A good time was had by all last night: here's Peter Algar addressing a full house at the Towton Battlefield Society general meeting on 'Hot Coals of Vengeance', his riveting account of the ancient and warlike Clifford family. Naturally, the Frei Co's very own 'Clifford', aka Stu (far left), had to attend... as you can see, he bears quite an uncanny resemblance to the portrait of the real John Clifford that Peter's showing on his slide! And it was an excellent talk, Peter having done masses of research on
the Cliffords for his two historical novels: The Shepherd Lord, based on the incredible true story of young Henry Clifford, who was spirited off after his father John's death at Towton and raised, for his own safety, as an obscure shepherd; and Dead Man's Hill, the somewhat darker sequel scheduled for publication in summer 2012. If you'd like to find out more about Peter and his work, check out his website www.theshepherdlord.com... meanwhile I'm looking forward to his next venture, a collaboration with another chum and TBS author David Cooke, provisionally titled Battlefield Legends and Mysteries. It's going to feature all kinds of Towton tales, including the many supernatural encounters folk have experienced around the battlefield - I can't wait to read it!
What a difference a day makes... bang has gone my usual routine of getting up long before crack of dawn to quietly while away the small hours with coffee and keyboard. Now I'm up for feeding time, emptying the litter tray, then entertaining this little morsel until he finally passes out and I can work without constant wowling and attention-seeking naughtiness. And no, I'm not referring to my husband, but the small ginger-and-white scrap you can see there on his knee, who we've tentatively christened Henry Wowler.
Yup - attempts to find his owners having yet borne no fruit, we've unexpectedly become 'foster-cat-parents' - and after decades passed without keeping pets, it's quite an adjustment to make! I'd forgotten how much vitality and sheer force of personality (or felinity) kittens cram into their tiny fragile bodies... young Henry is certainly having an impact on our
lifestyle (especially mine!) out of all proportion to his size. And unless we find out who he really belongs to, or one of our friends is desperate to take on a nice cat, we'll end up keeping him... he is lots of fun to have around, and sooooo sweetly cuddlesome with his soft baby fur, huge bat-ears and paws he hasn't properly grown into, and delicate little whiskers like strands of fine silver wire. A rewarding companion... cuter than the cutest soft toy ever invented, but alive and responsive - and with a quite deafening purr for such a little chap! So at the moment he's One Lucky Kitten... warm, well-fed and very indulged - instead of being a pile of fox-scat or owl-pellets, as he would almost certainly have been by now if hubcap hadn't found him on Tuesday night...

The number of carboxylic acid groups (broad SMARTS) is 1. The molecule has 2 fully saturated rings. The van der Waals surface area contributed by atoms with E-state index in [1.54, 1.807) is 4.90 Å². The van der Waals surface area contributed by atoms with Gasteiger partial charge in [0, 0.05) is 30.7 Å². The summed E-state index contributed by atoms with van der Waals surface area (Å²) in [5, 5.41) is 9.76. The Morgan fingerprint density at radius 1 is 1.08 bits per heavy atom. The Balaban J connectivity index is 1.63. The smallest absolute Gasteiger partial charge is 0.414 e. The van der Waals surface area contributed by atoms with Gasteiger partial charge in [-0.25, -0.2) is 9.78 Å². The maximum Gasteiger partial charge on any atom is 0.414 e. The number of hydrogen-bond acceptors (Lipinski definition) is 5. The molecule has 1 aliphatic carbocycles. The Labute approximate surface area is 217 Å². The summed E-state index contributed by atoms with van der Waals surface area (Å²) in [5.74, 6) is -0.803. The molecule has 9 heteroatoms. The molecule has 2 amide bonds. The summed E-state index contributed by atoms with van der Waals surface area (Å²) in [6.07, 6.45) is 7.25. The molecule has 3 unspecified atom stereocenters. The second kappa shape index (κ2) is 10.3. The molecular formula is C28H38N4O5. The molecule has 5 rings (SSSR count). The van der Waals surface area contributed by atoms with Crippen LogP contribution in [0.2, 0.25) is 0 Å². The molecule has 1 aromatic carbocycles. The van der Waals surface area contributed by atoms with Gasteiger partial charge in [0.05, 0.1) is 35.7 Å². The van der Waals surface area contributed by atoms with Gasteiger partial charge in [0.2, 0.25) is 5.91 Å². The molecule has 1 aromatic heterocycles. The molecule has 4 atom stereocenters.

Forgive me for another 'catty' entry... young Master Wowler is still dominating our lives! And he's led me to discover a sad thing: apparently animal rescue centres are being swamped with kittens - and pregnant female cats - cast out because their owners can no longer afford to feed them in these straitened times. (I guess the same goes for dogs, too - and it's likely to get worse in the New Year, after the usual rash of hapless animals ill-advisedly given for Christmas). Yes, sad... but at least taking an unwanted pet to the RSPCA or Cats Protection League is responsible, and much kinder than what we're starting to think may have happened to Henry - that rather than escaping and getting lost, he was deliberately dumped in the woods to fend for himself...
It's a horrible idea - but having just found out how many poor animals are currently being abandoned, all too easy to believe. Needless to say, if he hasn't got a caring owner out there searching desperately for him, we won't be burdening the animal welfare services with yet another unwanted pet. To put it into perspective, I've found he costs about 60p a day... less for his week's food than the price of 20 fags, a bottle of wine, or a handful of those moronic pointless texts so many people are addicted to sending. Of course, there's a few more pence on top of that for cat litter... and there'll be vet bills at some point... but it's still a modest enough outlay for the amount of laughs and sheer entertainment value we get from his kittenish antics (although I could wish he was more ground-based, like a puppy... his wall-of-death routine round the living room does get a trifle wearing, both on us and the soft furnishings).